Tuesday, June 02, 2009

Government stalling on Reagan October Surprise records disclosure

Government stalling on October Surprise records disclosure

The National Archives and Records Administration (NARA) has apparently not received word from the Obama administration that the infamous Ashcroft memorandum, which struck down previous freedom of information edicts that favored disclosure over retention of documents. In one of his first acts as President, Obama instructed all federal departments and agencies, including NARA to "apply a presumption of openness" with regard to the Freedom of Information Act (FOIA).

At the crux of the problem at NARA is its foot dragging in releasing enclosures to a March 16, 1981, formerly classified, memorandumfrom Associate Attorney General-designate Rudolph Giuliani to Acting Assistant Attorney General for the Criminal Division John Keeney requesting that Keeney prepare a letter for Deputy Attorney General Edward Schmults' signature, a request for a report on a criminal referral from the CIA regarding "alleged foreign government interference with the 1980 Presidential election." In essence, the CIA requested that the Justice Department investigate charges that the Reagan-Bush campaign, with the involvement of Reagan campaign manager William Casey, negotiated with the Iranian revolutionary government an arms-for-no-hostages deal that saw U.S. embassy hostages in Tehran kept as hostages until after the November 1980 election, a contest that saw President Jimmy Carter lose to Reagan primarily due to the Iran "hostage crisis."

After at first indicating that a formal FOIA request was not necessary for access to certain documents, including enclosures to the Giuliani "smoking gun" memo contained in ten boxes of Schmults' papers, which total some 10,000 pages, NARA now claims that FOIA requests are required for certain documents contained in the Schmults records. But NARA does not indicate which papers are subject to a FOIA request. It is clear that NARA is attempting to withhold access to the Giuliani memo enclosures since they will surely point a finger at the complicity of the Reagan-Bush campaign in a conspiracy that resulted in a criminal referral from the CIA to the Justice Department.

According to researchers who have been trying to open up archival materials, their production will prove that the Reagan-Bush campaign conspired with Iran to deny Carter a second term by secretly sending without government authorization a U.S.-flagged merchant ship, the SS Poet, from Philadelphia to an Iranian port with arms, ammunition, and F-14 spare parts, and then having a third-country, reported by WMR to have been Israel, scuttle the vessel and eliminate the crew of 34 American merchant marine men.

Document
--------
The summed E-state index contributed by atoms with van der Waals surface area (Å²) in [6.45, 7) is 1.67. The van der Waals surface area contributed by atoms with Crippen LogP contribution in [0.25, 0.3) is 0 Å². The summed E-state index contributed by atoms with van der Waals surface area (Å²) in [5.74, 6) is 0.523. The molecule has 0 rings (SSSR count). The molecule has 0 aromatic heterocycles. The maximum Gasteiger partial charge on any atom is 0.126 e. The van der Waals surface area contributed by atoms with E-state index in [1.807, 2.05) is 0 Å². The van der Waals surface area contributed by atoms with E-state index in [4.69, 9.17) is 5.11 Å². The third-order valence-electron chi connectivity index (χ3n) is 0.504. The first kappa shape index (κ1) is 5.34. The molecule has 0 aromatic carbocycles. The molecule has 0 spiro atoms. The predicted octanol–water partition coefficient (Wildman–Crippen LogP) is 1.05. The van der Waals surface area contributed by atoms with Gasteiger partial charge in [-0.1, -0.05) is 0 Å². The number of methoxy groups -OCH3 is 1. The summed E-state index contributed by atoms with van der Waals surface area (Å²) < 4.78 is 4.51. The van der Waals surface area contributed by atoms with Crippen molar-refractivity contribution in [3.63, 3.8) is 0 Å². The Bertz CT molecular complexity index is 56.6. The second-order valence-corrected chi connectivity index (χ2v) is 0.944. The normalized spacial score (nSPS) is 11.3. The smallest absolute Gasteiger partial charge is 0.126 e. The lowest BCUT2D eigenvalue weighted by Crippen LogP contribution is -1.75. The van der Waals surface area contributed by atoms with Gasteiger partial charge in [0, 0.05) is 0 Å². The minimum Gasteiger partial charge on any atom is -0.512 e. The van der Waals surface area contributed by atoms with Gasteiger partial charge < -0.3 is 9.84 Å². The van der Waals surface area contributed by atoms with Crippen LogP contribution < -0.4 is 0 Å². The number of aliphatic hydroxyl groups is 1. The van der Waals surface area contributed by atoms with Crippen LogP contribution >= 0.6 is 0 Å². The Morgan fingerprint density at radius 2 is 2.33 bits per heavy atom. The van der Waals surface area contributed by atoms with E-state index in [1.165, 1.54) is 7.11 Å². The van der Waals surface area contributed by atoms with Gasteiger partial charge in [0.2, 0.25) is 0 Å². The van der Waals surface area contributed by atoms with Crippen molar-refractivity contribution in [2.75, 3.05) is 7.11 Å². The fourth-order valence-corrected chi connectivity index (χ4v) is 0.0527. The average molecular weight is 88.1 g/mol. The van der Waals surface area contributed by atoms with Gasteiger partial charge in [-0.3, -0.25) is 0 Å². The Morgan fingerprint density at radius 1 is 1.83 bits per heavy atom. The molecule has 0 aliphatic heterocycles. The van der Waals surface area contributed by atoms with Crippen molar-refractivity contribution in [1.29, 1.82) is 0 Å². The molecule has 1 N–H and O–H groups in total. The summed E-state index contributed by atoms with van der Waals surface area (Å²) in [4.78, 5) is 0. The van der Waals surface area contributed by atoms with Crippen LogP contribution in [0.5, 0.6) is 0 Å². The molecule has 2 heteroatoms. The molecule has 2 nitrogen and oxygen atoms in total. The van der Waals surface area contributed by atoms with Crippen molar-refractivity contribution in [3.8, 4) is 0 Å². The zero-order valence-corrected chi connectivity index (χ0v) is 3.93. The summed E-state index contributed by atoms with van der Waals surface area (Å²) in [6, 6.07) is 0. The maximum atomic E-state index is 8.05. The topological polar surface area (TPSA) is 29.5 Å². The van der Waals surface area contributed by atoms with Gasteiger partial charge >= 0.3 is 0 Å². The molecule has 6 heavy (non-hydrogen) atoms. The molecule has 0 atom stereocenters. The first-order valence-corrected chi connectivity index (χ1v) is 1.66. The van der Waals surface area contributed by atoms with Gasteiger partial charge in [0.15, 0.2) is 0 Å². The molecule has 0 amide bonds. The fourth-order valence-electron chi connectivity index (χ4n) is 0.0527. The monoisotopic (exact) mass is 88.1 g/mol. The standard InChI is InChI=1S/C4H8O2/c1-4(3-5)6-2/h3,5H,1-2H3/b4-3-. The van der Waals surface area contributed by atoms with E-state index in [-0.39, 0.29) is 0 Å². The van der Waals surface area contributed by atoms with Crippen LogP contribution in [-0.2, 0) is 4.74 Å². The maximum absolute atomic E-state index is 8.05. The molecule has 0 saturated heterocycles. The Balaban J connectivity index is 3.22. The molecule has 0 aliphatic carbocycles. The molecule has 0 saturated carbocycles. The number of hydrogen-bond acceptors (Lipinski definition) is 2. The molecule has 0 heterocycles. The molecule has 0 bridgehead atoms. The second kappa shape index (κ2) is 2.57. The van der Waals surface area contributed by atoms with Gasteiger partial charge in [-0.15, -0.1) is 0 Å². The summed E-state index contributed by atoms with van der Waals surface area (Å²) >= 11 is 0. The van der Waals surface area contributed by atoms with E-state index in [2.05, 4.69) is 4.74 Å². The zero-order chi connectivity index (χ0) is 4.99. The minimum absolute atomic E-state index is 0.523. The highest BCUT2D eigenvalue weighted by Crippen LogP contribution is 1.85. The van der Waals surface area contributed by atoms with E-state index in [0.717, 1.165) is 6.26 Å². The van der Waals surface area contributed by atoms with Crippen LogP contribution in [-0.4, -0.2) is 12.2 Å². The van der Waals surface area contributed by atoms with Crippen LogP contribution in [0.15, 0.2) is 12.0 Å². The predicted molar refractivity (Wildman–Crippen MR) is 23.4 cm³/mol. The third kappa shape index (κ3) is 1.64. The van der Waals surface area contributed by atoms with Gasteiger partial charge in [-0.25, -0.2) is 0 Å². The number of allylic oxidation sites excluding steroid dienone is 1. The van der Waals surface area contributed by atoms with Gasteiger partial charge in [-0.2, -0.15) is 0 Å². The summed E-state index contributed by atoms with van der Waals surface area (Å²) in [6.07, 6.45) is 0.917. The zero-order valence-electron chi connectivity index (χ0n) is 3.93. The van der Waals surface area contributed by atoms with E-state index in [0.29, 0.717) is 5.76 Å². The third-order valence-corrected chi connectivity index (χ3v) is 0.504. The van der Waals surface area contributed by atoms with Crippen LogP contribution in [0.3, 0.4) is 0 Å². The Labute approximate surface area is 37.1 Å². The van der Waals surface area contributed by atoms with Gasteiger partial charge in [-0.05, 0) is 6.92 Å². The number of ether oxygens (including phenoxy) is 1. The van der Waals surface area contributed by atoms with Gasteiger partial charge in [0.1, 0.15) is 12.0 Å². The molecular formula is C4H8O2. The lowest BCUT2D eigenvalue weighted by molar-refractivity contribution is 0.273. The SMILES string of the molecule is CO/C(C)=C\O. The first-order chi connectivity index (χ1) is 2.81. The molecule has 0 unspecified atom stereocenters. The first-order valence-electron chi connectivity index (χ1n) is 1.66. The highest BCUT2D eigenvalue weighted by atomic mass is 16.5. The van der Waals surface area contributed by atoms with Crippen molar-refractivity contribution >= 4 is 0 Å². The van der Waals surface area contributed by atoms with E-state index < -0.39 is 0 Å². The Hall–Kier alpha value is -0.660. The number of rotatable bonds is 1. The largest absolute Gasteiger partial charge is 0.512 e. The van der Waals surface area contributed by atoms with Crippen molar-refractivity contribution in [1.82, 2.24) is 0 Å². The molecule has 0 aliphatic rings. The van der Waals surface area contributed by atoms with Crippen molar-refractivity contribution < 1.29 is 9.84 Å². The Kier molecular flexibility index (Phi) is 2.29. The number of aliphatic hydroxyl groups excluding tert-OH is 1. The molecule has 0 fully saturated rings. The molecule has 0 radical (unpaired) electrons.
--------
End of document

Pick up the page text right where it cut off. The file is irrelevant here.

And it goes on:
According to the researchers, the "Giuliani letter was classified for decades and although it unmistakably refers to the 1980 treasonous October Surprise by the Republicans in making a deal with the Iranians to hold the American hostages past the election in exchange for arms, this letter never surfaced in the House Iran-Contra, Senate October Surprise, Judge Lawrence E. Walsh or other investigations."

The researchers also maintain that "the Poet, a U.S.-flag vessel that U.S. Coast Guard reported as having disappeared without a trace after departing Philadelphia on October 24, 1980, with corn for Egypt, did in fact arrive in Iran. We have forced U.S. Coast Guard to release over 140 documents from their investigation to us after it claimed to have none of them.

Among these documents is the charter for the voyage which has war risk insurance in an odd addition made to the charter. No war or hostilities was in progress in Egypt at the time but Iraq had invaded Iran on September 22, 1980. There are many other facts that we have collected that together support the conclusion that the Poet and the murder of its 34 crewmen were part of October Surprise.